ALBANY — Even as Gov. Andrew Cuomo was putting his signature on a new law providing a wide spectrum of labor protections to farm workers, representatives of New York's struggling agriculture industry are proposing amendments to cushion the impact on farmers.
Cuomo cast the issue as one of fairness for those who toil in the fields, contending workers will now have "better lives" while receiving "the same protections that other workers have had for 80 years."
As the backdrop for the bill signing, Cuomo chose a building in Manhattan, with no farms in sight, a fact seized upon by critics of the new law.
The measure had been blocked for 20 years by Senate Republicans. But it quickly gained traction when Democrats gained control of the upper legislative chamber in last year's blue-wave election.
Cuomo was joined at the event by his ex-wife, Kerry Kennedy, the daughter of slain U.S. Sen. Robert Kennedy, who had crusaded for protections for farm workers.
Tabloid newspapers posted detailed accounts of how the two — whose union once made headlines as "Cuomolot," a word play on the "Camelot" branding bestowed on the late President John F. Kennedy's family life — kissed each other in front of news cameras.
The new law allows farm workers to join unions, requires 24 hours of rest each work week and establishes a sanitary code for farm housing.
It also extends unemployment-insurance rights to workers and requires overtime pay.
In response, a coalition of farm groups said it is lining up support for amendments that would include a standard wage rate for farm workers who decide to work on the prescribed day of rest and broaden the definition of "family farm."
The umbrella group Grow NY Farms predicted that, without modifications, workers will see their income reduced, farmers will face severe financial challenges and rural communities will be harmed.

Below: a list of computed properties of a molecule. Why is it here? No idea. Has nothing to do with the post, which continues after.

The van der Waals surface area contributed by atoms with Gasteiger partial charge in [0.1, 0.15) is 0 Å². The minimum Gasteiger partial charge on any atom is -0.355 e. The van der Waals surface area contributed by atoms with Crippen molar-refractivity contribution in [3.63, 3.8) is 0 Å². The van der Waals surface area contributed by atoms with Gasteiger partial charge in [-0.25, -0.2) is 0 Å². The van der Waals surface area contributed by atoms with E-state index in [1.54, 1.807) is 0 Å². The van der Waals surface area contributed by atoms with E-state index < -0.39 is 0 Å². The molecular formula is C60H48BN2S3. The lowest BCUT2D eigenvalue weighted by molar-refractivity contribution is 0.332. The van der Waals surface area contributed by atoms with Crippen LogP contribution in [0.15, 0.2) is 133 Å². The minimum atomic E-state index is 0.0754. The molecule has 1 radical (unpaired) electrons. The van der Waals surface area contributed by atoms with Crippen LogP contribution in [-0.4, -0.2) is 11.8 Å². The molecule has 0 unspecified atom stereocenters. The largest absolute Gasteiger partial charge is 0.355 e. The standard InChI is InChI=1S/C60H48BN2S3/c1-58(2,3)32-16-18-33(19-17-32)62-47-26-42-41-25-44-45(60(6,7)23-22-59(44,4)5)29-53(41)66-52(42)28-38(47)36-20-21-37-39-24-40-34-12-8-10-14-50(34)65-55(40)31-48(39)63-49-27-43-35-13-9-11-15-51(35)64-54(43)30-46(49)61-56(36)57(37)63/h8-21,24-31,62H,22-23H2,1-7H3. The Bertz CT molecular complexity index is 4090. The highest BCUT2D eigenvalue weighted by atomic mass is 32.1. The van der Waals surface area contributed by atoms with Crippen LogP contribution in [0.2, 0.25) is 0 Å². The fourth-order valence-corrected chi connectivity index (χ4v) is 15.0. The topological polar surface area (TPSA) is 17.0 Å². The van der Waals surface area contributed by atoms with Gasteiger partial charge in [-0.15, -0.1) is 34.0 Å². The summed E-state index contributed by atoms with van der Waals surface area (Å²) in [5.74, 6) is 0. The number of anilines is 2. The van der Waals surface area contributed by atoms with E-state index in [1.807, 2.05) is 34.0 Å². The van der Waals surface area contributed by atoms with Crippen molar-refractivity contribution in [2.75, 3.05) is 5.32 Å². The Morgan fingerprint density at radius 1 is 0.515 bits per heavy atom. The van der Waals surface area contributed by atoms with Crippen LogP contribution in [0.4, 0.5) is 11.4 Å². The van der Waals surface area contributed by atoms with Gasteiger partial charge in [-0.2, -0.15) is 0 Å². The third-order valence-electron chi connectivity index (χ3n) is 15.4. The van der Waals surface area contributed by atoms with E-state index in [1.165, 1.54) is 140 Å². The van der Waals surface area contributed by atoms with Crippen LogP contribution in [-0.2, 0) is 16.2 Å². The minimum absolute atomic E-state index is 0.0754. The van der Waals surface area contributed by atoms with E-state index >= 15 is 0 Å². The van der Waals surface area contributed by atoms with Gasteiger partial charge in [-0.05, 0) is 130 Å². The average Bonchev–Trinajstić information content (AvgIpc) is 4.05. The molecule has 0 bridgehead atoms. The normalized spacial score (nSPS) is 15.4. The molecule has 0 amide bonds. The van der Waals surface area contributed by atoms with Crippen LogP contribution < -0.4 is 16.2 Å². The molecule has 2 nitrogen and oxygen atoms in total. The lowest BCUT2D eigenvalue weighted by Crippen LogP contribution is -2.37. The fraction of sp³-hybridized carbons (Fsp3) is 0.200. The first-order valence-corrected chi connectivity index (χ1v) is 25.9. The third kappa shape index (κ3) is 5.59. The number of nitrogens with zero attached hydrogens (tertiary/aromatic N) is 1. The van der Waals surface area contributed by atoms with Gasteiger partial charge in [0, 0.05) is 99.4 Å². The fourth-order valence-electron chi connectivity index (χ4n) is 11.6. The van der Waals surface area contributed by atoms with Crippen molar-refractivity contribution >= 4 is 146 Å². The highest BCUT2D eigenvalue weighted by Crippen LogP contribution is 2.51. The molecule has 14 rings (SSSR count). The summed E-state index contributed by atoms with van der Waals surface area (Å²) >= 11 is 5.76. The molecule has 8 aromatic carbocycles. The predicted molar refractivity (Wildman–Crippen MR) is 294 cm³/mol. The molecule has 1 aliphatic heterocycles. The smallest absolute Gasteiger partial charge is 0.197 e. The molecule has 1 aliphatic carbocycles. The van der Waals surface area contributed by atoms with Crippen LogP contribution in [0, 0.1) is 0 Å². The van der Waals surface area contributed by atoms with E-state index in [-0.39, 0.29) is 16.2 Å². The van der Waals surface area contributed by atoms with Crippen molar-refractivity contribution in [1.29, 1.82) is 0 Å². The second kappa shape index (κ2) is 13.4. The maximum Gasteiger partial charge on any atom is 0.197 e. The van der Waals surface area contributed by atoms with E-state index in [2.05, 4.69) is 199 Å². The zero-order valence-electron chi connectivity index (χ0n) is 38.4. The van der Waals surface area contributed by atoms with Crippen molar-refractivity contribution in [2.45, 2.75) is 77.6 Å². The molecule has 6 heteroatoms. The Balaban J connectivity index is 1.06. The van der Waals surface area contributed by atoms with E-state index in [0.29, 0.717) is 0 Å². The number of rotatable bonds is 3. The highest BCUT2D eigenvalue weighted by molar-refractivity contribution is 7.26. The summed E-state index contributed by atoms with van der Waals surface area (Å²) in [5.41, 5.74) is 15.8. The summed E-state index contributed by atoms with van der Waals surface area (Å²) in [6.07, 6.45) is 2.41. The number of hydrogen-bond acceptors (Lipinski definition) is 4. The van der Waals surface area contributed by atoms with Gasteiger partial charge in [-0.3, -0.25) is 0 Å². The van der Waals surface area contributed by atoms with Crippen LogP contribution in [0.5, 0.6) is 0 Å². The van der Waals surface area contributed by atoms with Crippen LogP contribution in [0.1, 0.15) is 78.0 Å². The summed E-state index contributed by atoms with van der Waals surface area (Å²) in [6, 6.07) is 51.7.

Upstate dairy farmer David Fisher, who is president of the New York Farm Bureau, voiced frustration that elected officials ignored suggestions farmers made for modifications.
"In the end, our reasonable requests were cast aside, even though there was support for a moderated bill from legislators on both sides of the aisle," Fisher said.
But lawmakers did agree to amend the legislation to require that laborers work 60 hours in a week before qualifying for overtime pay.
Under previous bill language, just 40 hours of work had been needed for the overtime pay to kick in.
Cuomo signed the bill inside the newsroom of the New York Daily News, a newspaper that has argued farm workers should have the right to join unions.
Sen. Rob Ortt (R-North Tonawanda) criticized Cuomo for not having a bill ceremony at an upstate farm.
"Not only will these new regulations drive hundreds of small, family-owned farms out of business, but they will also drive jobs and hard-working employees out of our state," Ortt said.
An analysis projecting the impact of the higher wage requirements, completed for the Farm Credit East, suggested net farm income in the state could be trimmed by 23.4 percent as a result of the legislation.
A study released in May by the Fiscal Policy Institute, a labor-backed think-tank, contended the overtime requirements would be "manageable" for New York farms, with workers seeing higher pay to the tune of an additional $34 to $95 per week.
Several upstate Democrats, such as Asssemblymen Billy Jones (D-Chateaugay) and Angelo Santabarbara (D-Schenectady) broke ranks with their party by opposing the legislation.
Two first-term lawmakers for upstate districts whose previous representatives had opposed the measure, Sens. Jen Metzger (D-Ulster County) and Rachel May (D-Syracuse) voted in favor of the legislation.
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